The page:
According to the Alfred P. Sloan Foundation, the fellowships are awarded annually to "early-career scientists and scholars whose achievements and potential identify them as rising stars, the next generation of scientific leaders."
This year's U-M winners are Mi Hee Lim and Sarah Veatch. Lim is an assistant professor of chemistry in the College of Literature, Science, and the Arts and a research assistant professor at the Life Sciences Institute. Veatch is an assistant professor of biophysics and an assistant professor of physics in the College of Literature, Science, and the Arts.
"It's a very, very great honor, and I didn't expect to win it because this is such a competitive fellowship," Lim said. "I am thrilled that the value of our research has been recognized by the Sloan Foundation."
The awards, which were announced by the foundation Wednesday, include a $50,000 fellowship.
Lim's research interests lie in the broad field of inorganic chemistry as it interfaces with biological and medicinal chemistry. In particular, her lab studies how metal ions in the brain may contribute to neurodegenerative diseases such as Alzheimer's.
Lim and her colleagues recently developed simple, small compounds that can bind to metal ions and misfolded proteins. They suspect these compounds may have therapeutic value in treating Alzheimer's disease. But the necessary confirmatory studies have not been done.
"This money (from the Sloan Foundation) will allow us to initiate that confirmation investigation," Lim said.
Veatch studies oily substances called lipids, which form a cell's plasma membrane. Specifically, she is interested in how the physical properties of lipids influence the function of plasma membranes, which play vital biological roles.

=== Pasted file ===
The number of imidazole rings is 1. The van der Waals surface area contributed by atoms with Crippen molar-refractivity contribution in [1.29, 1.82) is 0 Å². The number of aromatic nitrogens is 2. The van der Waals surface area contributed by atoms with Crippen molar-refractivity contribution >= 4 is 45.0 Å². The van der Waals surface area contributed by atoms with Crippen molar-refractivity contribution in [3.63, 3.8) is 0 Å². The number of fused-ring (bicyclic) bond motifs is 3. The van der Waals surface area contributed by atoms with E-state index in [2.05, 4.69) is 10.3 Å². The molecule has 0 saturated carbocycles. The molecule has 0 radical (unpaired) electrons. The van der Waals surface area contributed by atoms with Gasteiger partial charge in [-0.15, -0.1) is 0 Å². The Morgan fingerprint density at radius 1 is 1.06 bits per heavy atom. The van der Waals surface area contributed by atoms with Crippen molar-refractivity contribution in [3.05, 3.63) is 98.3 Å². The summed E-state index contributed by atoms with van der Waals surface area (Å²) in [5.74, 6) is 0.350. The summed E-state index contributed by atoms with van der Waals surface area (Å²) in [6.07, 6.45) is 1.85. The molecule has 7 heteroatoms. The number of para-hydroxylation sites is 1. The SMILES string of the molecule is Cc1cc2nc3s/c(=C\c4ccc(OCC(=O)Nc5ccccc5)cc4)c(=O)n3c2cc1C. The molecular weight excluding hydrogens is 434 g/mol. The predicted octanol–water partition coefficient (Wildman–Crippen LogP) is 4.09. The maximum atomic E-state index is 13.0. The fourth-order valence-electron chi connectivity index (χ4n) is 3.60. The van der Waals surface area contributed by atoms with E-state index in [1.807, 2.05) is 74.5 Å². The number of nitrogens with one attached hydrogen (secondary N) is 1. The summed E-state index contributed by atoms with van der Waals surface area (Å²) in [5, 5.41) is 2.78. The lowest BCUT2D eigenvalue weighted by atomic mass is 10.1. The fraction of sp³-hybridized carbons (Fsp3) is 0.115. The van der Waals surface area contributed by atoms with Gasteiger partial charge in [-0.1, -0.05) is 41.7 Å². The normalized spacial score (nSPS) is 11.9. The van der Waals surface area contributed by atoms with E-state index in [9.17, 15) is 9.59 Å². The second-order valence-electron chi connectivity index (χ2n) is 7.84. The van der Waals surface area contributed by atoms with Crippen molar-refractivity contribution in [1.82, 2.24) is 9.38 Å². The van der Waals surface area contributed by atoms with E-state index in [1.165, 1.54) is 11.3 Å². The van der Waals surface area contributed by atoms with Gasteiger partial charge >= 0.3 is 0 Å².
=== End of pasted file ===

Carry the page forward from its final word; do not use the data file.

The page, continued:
"The long-term goal of our research is to see if we can understand how lipids contribute to some basic mechanisms in biology, such as immune signaling and HIV virus assembly," she said.
She said the Sloan funding will enable the lab to upgrade its microscope "so we can do more medically relevant imaging."
"We do a lot of imaging of living cells—at very high spatial resolution in membranes—so that we can see individual proteins and observe how they move and what they interact with," she said. "This funding will extend that work."
Veatch said she's honored by the Sloan award and hopes it will help her launch her career.
"It's wonderful to be recognized by your peers and have them confirm that the work you're doing is promising," she said.
The 2012 Alfred P. Sloan research fellows were selected from scientists and scholars at 51 colleges and universities in the United States and Canada. This year's winners included astrophysicists, oceanographers, economists, mathematicians, computer scientists and neuroscientists.
To qualify, candidates must be nominated by their peers, then selected by an independent panel of senior scholars. The fellowships have been awarded since 1955.
"Today's Sloan research fellows are tomorrow's Nobel Prize winners," said Dr. Paul L. Joskow, president of the Alfred P. Sloan Foundation. "These outstanding men and women are responsible for some of the most exciting science being done today. The foundation is proud to support them during this pivotal stage of their careers."
A complete list of this year's winners is available at www.sloan.org/fellowships/page/21.